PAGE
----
Benefits Seen With Lurbinectedin Plus Doxorubicin in Small Cell Lung Cancer—but Primary Endpoint Missed

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As a second-line treatment for patients with small cell lung cancer, lurbinectedin plus doxorubicin failed to improve overall survival in the multicenter ATLANTIS trial but did provide other benefits, including better tolerability, researchers reported at the 2021 World Conference on Lung Cancer, sponsored by the International Association for the Study of Lung Cancer.1 

“ATLANTIS did not meet the primary endpoint, though comparable efficacy results were observed for the experimental regimen of lurbinectedin plus doxorubicin and the control arm of topotecan or CAV [cyclophosphamide, doxorubicin, vincristine]. The experimental arm showed superior safety and tolerability compared with the control arm, with a significantly lower incidence of hematologic toxicities,” reported Luis Paz-Ares, MD, PhD, of the Hospital Universitario 12 de Octubre, Madrid.

Lurbinectedin is … clearly effective, and the toxicity profile is mild as compared to topotecan and other standards of care.
— Luis Paz-Ares, MD, PhD

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An exposure-response analysis predicted significantly higher response rates and significantly longer survival for single-agent lurbinectedin at 3.2 mg/m2 (the approved dose) vs control.2 Additionally, ATLANTIS confirmed the chemotherapy-free interval as an important prognostic factor for second-line small cell lung cancer.

Patients with a chemotherapy-free interval of at least 180 days had a median progression-free survival of 8.2 months vs 4.5 months for standard-of-care treatment (hazard ratio [HR] = 0.469; 95% confidence interval [CI] = 0.327–0.674) and a median overall survival of 12.7 months and 9.8 months, respectively (HR = 0.847; 95% CI = 0.605–1.187).

“Lurbinectedin is really an effective treatment. The activity is not overwhelming—as no agents are in this setting—but it’s clearly effective, and the toxicity profile is mild as compared with topotecan and other standards of care,” Dr. Paz-Ares commented.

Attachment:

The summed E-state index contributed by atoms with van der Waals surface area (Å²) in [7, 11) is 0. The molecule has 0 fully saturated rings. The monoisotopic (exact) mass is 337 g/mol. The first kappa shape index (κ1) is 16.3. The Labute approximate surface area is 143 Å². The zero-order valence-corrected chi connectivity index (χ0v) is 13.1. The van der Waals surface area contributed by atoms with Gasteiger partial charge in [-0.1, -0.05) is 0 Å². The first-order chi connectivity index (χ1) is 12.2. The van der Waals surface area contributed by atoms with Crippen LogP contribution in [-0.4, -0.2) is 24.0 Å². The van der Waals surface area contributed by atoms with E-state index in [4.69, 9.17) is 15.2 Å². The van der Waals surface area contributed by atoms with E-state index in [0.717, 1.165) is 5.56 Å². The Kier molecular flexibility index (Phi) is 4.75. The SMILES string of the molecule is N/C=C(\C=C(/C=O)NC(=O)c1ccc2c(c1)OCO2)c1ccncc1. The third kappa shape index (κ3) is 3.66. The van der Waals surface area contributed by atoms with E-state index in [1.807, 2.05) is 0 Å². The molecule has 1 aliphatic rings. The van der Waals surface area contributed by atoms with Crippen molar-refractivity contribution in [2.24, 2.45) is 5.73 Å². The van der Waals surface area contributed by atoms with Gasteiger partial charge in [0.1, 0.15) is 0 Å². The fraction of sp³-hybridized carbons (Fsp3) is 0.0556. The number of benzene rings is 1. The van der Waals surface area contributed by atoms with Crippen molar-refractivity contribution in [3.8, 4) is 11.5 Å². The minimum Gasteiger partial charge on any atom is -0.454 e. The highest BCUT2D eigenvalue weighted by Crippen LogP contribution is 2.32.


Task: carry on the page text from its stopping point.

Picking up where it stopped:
Lurbinectedin is a novel anticancer agent that inhibits transactivated transcription and modulates the tumor microenvironment. In 2020, it received accelerated approval from the U.S. Food and Drug Administration given at 3.2 mg/m2 every 3 weeks for patients with metastatic small cell lung cancer progressing on or after platinum-based chemotherapy. Its observed synergy with doxorubicin formed the rationale for the ATLANTIS study. 


ATLANTIS was a 17-site trial involving 631 patients with small cell lung cancer. Patients had a good performance status and limited- or extensive-stage disease, had received one prior platinum-based chemotherapy regimen, and had a chemotherapy-free interval of at least 30 days. The median time from lung cancer diagnosis to randomization was 9 months. Almost half the patients had bulky disease, and 15% had central nervous system involvement. A total of 6% had received a checkpoint inhibitor as well as chemotherapy. The median time to disease progression on prior chemotherapy was 7.4 months.

Patients were randomly assigned to the experimental arm of lurbinectedin at 2 mg/m2 plus 40 mg/m2 of doxorubicin every 3 weeks or the control arm of investigator’s choice of chemotherapy (either cyclophosphamide at 1,000 mg/m2, doxorubicin at 45 mg/m2 plus vincristine at 2 mg) every 3 weeks or topotecan at 1.5 mg/m2 every 3 weeks.

Benefits Did Not Include Overall Survival

Median overall survival was 8.6 months in the experimental arm and 7.6 months in the control arm (HR = 0.967; P = .7032). “You can see these curves were superimposable,” Dr. Paz-Ares said. “There was, however, an improvement in progression-free survival.”

Median progression-free survival by independent review was 4.0 months with both lurbinectedin/doxorubicin (95% CI = 2.8–4.2 months) and topotecan or CAV (95% CI = 3.0–4.1 months; HR = 0.831; P = .0437). At 12 months, 10.8% of the experimental arm was progression-free compared with 4.4 % of the control arm (P = .0129).

Objective response rates were 31.6% with lurbinectedin/doxorubicin and 29.7% with topotecan or CAV. The median duration of response was 5.7 vs 3.8 months, respectively (HR = 0.581; P = .0012).

You can see these [overall survival] curves were superimposable. There was, however, an improvement in progression-free survival [with lurbinectedin plus doxorubicin].
— Luis Paz-Ares, MD, PhD

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Chemotherapy-Free Interval May Be Important